However, he adds: “Our household penetration is less than five percent. We have a business that has been working well, has been cash generative. When you go into a business like this we actually think that we can significantly accelerate the UK business by channelling some of those profits back in to the UK to accelerate it even further.

“I think if you stay independent, taking those sort of decisions to invest so much back into the UK can be higher risk, because you haven’t got any backing to rest yourselves against. Right now, we can really look at opening better in the UK to accelerate the growth, and if it means depressing profits for a couple of years then that’s not a problem.”

Brook insists Urban Fresh Foods will be run independently from Lotus Bakeries’ other new interest in the country, although he says there could be opportunities to share contacts with Natural Balance Foods.

However, he says Urban Fresh Foods could look to tap into Lotus Bakeries’ presence in other categories to potentially lead to the Bear owner entering new categories in the UK. “It might lead to us having some great innovations. We might be able to accelerate offering a new category, which then could really continue to grow our UK stronghold. Is there possibility for us to go into other adjacent categories which are really exciting that Lotus operate in? There is, but we haven’t even got to that stage because all we’ve been focusing on is our own three-year plan.”

Internationally, Urban Fresh Foods has made some inroads in market outside the UK, with recent moves into Ireland, Sweden, the Netherlands and the UAE. The company’s international ambitions was central to the company considering investment. In Urban Fresh Foods’ existing markets outside the UK, the company will continue to use its existing distributors. However, Brook says Urban Fresh Foods expects to use Lotus Bakeries’ presence to open new markets and benefit from a range of products that will also include Nakd and Trek.

“Let’s take for example America, we’re not in America at all yet. We’re going to have somebody in the UK who’s going to lead the US launch, but they’ll be working in conjunction with the Lotus team who are going to be representing us in America,” he says. “When you look at America, it probably makes more sense that there will be somebody who will not just talk about Bear and Urban Fruit, but will be talking about Bear, Urban Fruit, Nakd and Trek. And that is a really strong proposition so international markets.”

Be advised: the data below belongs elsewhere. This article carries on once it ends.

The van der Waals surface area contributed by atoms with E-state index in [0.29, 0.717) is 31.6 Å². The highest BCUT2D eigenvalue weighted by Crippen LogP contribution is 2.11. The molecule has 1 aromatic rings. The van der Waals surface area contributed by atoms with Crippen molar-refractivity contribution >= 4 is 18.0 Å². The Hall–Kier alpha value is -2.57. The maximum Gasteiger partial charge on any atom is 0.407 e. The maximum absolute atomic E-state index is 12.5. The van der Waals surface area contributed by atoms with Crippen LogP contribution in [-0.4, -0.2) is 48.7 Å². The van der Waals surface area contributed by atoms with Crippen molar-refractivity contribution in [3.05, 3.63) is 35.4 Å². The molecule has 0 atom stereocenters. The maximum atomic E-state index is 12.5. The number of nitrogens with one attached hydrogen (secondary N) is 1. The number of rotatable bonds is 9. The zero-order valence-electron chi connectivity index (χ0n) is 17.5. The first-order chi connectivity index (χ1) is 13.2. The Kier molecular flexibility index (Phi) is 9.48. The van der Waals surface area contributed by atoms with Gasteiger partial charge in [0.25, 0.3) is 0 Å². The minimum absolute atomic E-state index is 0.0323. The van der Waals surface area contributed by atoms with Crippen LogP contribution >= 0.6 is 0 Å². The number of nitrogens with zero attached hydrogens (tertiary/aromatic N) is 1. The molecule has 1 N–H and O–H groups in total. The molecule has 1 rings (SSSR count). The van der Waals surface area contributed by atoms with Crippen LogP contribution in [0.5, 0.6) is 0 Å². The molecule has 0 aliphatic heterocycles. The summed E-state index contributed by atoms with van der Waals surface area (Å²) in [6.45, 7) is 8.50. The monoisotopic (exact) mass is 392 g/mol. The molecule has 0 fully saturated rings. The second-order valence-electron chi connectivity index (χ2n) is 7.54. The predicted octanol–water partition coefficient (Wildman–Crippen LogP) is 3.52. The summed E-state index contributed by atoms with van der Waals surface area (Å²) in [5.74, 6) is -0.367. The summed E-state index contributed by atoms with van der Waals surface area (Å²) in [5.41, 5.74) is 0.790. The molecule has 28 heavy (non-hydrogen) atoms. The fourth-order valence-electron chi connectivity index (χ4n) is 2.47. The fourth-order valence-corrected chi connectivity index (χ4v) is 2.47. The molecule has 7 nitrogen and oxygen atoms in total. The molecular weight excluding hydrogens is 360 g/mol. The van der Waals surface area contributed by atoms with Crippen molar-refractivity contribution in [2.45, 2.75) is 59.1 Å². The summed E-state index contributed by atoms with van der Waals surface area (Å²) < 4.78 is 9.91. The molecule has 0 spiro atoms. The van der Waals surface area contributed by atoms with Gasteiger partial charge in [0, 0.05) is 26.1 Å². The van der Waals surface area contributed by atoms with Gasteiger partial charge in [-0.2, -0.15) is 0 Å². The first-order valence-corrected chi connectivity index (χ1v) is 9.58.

Brook concedes other companies that were interested in Urban Fresh Foods had a stronger presence in the US but again insists none trumped Lotus Bakeries. “There were global players, some of which were very strong in the US. The best partner for us when we took everything into consideration was Lotus,” he says.

Urban Fresh Foods had already had talks with US retailers and, with Lotus Bakeries’ backing, would like to take its brands into the country this year. “It’ll either be 2016 or 2017. We’d like to go into 2016. We’ve got some pretty big national and regional players who already we’ll be speaking to. So I think it’ll just be about getting through the process and just making sure we’ve got the right launch plan. We’ll be launching in a very selective area, i.e. one state or something like that. We will build it out properly. We’re not just about to launch nationwide.”

Whether the US or not, Urban Fresh Foods will add to its international markets this year, Brook adds, although he declines to comment on where consumers could next find brands like Bear.